In "Rules of the Game" by Amy Tan, when does Meimei first become interested in chess? Through what means does she learn to play the game?
Meimei first becomes interested in chess when her brothers receive a chess set (the board and the pieces) at a Christmas party. It's second-hand, and it's missing some pieces, but the brothers seem interested in learning the game--so, naturally, Meimei (Waverly) is interested, too. Her brothers are reluctant to let her play, but she offers some of her LifeSavers candies as substitutes for the missing pieces of the game. Meimei's mother encourages her children in this pursuit, seeing the rules of chess as a representation of the rules of American society.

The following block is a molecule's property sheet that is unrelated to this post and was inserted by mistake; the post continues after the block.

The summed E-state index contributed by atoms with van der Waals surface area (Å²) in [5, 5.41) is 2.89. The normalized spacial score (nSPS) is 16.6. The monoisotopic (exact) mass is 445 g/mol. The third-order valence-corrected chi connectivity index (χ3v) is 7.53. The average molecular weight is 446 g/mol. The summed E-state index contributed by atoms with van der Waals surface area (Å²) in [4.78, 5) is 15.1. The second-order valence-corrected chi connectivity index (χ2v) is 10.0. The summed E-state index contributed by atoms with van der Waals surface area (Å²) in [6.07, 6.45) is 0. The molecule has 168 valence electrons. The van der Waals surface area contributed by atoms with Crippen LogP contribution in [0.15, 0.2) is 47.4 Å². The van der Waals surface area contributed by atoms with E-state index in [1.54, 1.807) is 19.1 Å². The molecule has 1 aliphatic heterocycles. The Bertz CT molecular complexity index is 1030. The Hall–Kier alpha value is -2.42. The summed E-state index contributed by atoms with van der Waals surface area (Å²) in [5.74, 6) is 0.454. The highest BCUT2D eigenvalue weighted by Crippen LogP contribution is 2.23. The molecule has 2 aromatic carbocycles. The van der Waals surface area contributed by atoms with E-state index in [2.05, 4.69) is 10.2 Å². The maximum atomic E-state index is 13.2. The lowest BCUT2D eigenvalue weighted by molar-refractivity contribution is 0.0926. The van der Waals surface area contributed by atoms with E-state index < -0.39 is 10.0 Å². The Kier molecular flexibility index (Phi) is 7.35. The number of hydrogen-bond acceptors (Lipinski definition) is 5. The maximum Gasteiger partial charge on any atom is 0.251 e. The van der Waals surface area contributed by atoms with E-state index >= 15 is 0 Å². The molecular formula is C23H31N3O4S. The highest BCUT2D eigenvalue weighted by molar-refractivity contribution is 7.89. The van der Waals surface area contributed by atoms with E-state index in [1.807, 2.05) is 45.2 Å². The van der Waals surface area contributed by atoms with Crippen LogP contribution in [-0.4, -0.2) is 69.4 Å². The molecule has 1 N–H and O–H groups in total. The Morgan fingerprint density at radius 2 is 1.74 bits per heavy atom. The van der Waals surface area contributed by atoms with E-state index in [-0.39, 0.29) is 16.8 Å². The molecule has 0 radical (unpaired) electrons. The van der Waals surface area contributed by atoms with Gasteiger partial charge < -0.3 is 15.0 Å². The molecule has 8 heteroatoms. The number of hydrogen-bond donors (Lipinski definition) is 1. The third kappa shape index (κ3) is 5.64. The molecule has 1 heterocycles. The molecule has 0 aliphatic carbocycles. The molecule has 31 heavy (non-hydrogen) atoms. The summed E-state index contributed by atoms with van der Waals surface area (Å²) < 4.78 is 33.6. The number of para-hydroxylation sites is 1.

The booklet that came with the set and explains the rules of the game first exposes Meimei to chess and teaches her the basics of how to play. But later, as she becomes better than her brothers and shows a more lasting interest in the game, she also learns skills and strategies for the game by playing against her much older, much more skilled neighbors outdoors in the park. Later still, when Meimei's skills surpass even those of the neighbors, she becomes a master player by learning from her competitors in championships and by studying alone at home with additional books. Meimei's mother takes exceptional pride in her daughter's mastery of chess.